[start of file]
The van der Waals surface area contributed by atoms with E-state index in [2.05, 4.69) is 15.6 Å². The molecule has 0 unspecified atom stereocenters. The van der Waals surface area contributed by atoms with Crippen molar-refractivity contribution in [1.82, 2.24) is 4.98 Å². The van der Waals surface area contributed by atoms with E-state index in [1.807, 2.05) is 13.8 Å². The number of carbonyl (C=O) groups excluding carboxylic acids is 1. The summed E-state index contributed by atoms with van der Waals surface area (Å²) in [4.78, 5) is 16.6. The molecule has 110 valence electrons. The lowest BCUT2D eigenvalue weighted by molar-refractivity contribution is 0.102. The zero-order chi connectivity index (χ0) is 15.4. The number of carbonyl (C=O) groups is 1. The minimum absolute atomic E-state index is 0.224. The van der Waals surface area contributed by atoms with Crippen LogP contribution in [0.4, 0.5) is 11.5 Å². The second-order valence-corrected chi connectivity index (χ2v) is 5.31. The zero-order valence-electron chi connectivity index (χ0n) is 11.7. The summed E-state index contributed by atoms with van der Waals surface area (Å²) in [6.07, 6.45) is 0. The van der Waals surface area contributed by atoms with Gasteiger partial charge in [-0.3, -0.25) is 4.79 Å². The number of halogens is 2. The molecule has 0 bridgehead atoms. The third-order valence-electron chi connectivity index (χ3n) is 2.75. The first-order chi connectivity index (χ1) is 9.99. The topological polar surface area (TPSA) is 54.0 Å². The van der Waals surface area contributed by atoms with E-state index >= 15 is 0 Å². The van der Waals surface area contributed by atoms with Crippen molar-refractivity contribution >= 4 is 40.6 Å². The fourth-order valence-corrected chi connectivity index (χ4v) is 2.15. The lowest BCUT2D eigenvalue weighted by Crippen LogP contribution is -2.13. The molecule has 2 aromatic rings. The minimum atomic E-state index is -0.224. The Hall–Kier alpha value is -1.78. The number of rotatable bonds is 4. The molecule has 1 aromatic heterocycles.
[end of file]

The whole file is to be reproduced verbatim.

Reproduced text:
The van der Waals surface area contributed by atoms with E-state index in [2.05, 4.69) is 15.6 Å². The molecule has 0 unspecified atom stereocenters. The van der Waals surface area contributed by atoms with Crippen molar-refractivity contribution in [1.82, 2.24) is 4.98 Å². The van der Waals surface area contributed by atoms with E-state index in [1.807, 2.05) is 13.8 Å². The number of carbonyl (C=O) groups excluding carboxylic acids is 1. The summed E-state index contributed by atoms with van der Waals surface area (Å²) in [4.78, 5) is 16.6. The molecule has 110 valence electrons. The lowest BCUT2D eigenvalue weighted by molar-refractivity contribution is 0.102. The zero-order chi connectivity index (χ0) is 15.4. The number of carbonyl (C=O) groups is 1. The minimum absolute atomic E-state index is 0.224. The van der Waals surface area contributed by atoms with Crippen LogP contribution in [0.4, 0.5) is 11.5 Å². The second-order valence-corrected chi connectivity index (χ2v) is 5.31. The zero-order valence-electron chi connectivity index (χ0n) is 11.7. The summed E-state index contributed by atoms with van der Waals surface area (Å²) in [6.07, 6.45) is 0. The van der Waals surface area contributed by atoms with Gasteiger partial charge in [-0.3, -0.25) is 4.79 Å². The number of halogens is 2. The molecule has 0 bridgehead atoms. The third-order valence-electron chi connectivity index (χ3n) is 2.75. The first-order chi connectivity index (χ1) is 9.99. The topological polar surface area (TPSA) is 54.0 Å². The van der Waals surface area contributed by atoms with E-state index >= 15 is 0 Å². The van der Waals surface area contributed by atoms with Crippen molar-refractivity contribution >= 4 is 40.6 Å². The fourth-order valence-corrected chi connectivity index (χ4v) is 2.15. The lowest BCUT2D eigenvalue weighted by Crippen LogP contribution is -2.13. The molecule has 2 aromatic rings. The minimum atomic E-state index is -0.224. The Hall–Kier alpha value is -1.78. The number of rotatable bonds is 4. The molecule has 1 aromatic heterocycles.